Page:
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Comment Re:Ahhh ... (Score 4, Insightful) 196

This is hogwash. Elop killed the company's feature phone business which was doing fine for the time being. Yes, Nokia needed help. Yes, it was on a slope downward and needed to figure out how to compete. But Elop didn't do that. Elop jumped forward without covering the company's behind.

That he made a wrong choice of where to jump to, that it suspicious in hindsight, those are irrelevant. He didn't work to preserve the part of the business which worked and would have kept working for several more years if he hadn't driven a stake into it -- that is his massive sin of incompetance, or perhaps worse.

Comment Re:Accountability (Score 1) 325

I like this idea a LOT. Security would go WAY down, lines would speed up, the searches would be polite. If a plane blew up, the airline would get sued for about a figure that an actuary could neatly estimate. They'd only inconvenience their customers up to a point where the chance that they'd lose repeat business was cost-effective. Perfect.

But the TSA grabs everyone at the start of the terminal. The terminals are used by multiple airlines. How do you see that getting broken up by airline? Pooling? That spoils the effect. Mutliple lines?

The airlines would be forced to get some real security on the tickets, to avoid them being forged. Heck we might see some real security instead of security theatre if someone's money was on the line, as opposed to a politician's job.

But some airlines would muff it badly. You'd need to issue some proof of going through security and verify it when you boarded, so that folks didn't go through some lax airline's security and then board their real flight.

What must be avoid at all costs is the airport providing the security as a service to the airline. Then there's no global standard, no one with a lot to lose, disregard for the customer, etc.

Comment Re:Android not as big as it appears (Score 1) 331

They don't charge for thier app. They charge for the ads on the videos inside their app. So all of the above is just noise.

They make more money by hitting more people, so they should have an adroid app.

(Their list of advertisers is small, but they show over and over. I have "Viking River Cruises" DRILLED into my head by so many repititions of their ad while watching videos on the iPad PBS app.)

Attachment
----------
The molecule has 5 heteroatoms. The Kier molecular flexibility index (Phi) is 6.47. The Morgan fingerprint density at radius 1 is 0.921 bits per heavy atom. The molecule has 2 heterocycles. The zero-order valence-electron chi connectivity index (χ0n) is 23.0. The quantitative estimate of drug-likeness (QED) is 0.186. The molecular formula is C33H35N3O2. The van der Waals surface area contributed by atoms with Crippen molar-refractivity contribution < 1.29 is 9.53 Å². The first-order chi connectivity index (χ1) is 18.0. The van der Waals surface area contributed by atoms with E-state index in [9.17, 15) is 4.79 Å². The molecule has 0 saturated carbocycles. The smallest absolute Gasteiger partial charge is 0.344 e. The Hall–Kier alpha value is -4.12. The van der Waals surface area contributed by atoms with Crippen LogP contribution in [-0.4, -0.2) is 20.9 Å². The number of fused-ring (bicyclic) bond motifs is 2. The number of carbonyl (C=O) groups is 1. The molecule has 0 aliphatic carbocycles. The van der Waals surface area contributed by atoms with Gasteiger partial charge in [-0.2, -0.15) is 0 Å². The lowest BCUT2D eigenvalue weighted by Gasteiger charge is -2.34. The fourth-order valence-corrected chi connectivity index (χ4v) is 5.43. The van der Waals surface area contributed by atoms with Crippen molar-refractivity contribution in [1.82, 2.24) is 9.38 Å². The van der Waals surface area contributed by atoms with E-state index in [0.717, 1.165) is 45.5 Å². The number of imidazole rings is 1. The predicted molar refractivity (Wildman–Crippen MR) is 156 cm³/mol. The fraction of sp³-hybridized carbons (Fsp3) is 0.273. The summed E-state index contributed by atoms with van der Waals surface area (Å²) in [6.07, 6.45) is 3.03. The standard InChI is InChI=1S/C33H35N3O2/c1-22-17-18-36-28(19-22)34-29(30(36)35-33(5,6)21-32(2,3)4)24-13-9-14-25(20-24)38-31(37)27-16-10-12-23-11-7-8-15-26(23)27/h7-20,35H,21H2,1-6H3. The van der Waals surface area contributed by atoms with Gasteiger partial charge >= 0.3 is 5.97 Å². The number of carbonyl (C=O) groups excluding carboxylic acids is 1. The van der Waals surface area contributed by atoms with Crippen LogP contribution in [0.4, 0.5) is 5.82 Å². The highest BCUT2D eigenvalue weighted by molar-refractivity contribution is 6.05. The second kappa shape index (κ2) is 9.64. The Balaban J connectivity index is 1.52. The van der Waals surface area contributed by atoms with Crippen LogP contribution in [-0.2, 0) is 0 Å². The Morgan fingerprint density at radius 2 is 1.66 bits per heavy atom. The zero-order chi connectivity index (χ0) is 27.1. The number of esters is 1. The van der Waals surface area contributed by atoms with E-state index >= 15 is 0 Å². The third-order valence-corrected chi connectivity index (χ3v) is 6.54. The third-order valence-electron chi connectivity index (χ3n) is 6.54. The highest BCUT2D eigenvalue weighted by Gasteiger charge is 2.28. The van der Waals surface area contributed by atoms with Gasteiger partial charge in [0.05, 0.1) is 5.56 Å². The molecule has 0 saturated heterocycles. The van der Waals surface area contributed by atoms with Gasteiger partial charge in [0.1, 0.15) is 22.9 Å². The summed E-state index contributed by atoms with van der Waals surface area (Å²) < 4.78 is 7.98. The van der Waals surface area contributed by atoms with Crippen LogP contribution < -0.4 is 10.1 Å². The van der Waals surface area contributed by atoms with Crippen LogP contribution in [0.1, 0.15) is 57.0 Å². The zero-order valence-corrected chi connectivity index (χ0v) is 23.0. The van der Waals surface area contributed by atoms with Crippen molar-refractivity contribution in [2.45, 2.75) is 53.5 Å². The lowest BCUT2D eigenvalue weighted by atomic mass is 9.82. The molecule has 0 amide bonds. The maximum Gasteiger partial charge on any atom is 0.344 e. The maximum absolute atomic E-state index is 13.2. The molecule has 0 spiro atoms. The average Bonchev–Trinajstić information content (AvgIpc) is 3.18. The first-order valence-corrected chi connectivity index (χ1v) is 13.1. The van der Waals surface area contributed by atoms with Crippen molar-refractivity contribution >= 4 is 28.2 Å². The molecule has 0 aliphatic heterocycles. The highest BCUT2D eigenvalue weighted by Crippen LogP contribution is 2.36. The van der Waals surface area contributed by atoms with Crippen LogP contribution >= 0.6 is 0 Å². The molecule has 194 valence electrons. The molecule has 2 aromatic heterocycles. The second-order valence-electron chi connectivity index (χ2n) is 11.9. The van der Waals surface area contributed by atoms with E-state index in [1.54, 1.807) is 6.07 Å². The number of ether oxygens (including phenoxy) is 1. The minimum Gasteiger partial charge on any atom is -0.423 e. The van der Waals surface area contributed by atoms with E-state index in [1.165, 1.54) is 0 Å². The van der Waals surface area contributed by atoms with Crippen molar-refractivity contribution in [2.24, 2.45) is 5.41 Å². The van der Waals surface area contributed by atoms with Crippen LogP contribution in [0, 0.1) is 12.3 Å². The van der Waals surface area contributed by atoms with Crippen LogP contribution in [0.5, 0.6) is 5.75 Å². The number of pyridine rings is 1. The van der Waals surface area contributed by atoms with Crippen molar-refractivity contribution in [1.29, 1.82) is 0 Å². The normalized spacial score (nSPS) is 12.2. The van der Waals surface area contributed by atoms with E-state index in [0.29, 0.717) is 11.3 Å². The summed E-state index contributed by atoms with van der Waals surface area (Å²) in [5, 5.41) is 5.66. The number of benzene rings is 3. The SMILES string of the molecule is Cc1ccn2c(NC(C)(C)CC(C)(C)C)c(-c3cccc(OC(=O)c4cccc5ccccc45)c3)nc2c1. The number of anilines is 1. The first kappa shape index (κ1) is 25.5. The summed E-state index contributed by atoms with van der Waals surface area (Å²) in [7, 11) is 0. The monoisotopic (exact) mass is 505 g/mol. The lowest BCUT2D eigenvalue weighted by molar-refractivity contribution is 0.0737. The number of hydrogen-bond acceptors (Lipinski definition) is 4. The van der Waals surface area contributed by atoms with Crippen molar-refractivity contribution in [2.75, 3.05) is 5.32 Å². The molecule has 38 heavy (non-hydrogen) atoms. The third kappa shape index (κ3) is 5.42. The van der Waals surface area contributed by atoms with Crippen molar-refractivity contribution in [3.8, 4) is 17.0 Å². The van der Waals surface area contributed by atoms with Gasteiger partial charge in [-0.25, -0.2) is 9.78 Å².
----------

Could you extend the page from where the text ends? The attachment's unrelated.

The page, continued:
Comment Re:Mobile apps and screen sizes, legit problem (Score 4, Interesting) 331

I used to work with one of these people. I liked him a lot. But he came from the advertising world and from printed media. He was used (years of experience) to being able to start a project with a SIZE.

So the first thing he did on any web project was define a box of a fixed size, and float it in the middle of the page. Change the page size all you liked, the content stayed the same size.

Then he nailed down all the fonts so you couldn't adjust them. He used pictures for text all over the place, because they looked exactly like the fonts he was using, so there was no difference. You wouldn't change the font yourself, right? You'd never know.

And you see this all the time, on the web. Not sure if all the culprits come from print media, but they seem to have that same urge: Control the experience. Completely. Utterly ignore the fact that people have bigger and smaller screens, disabilities which cause them to prefer different font sizes or colors, etc.

Comment Re:The ipad app is superb? (Score 1, Flamebait) 331

The iPad app is crap.

It's missing the obvious, trivial user interface items like last broadcast date on shows that make finding new content other than the featured content REALLY painful. It's eye-candy heavy and usability light. The video player (the absolute core of the thing, really) has always crashed on my iPad, even though they've clearly changed their core player software (from one crashing system to another).

They should be making a much simpler, rock solid app. It's their fear of their eye-candy not looking the same which is driving this, or their fear of not being able to be sure that their ads will show.

NPR's iPhone app suffers from the same usability issues, though thanksfully isn't laden with eye-candy.

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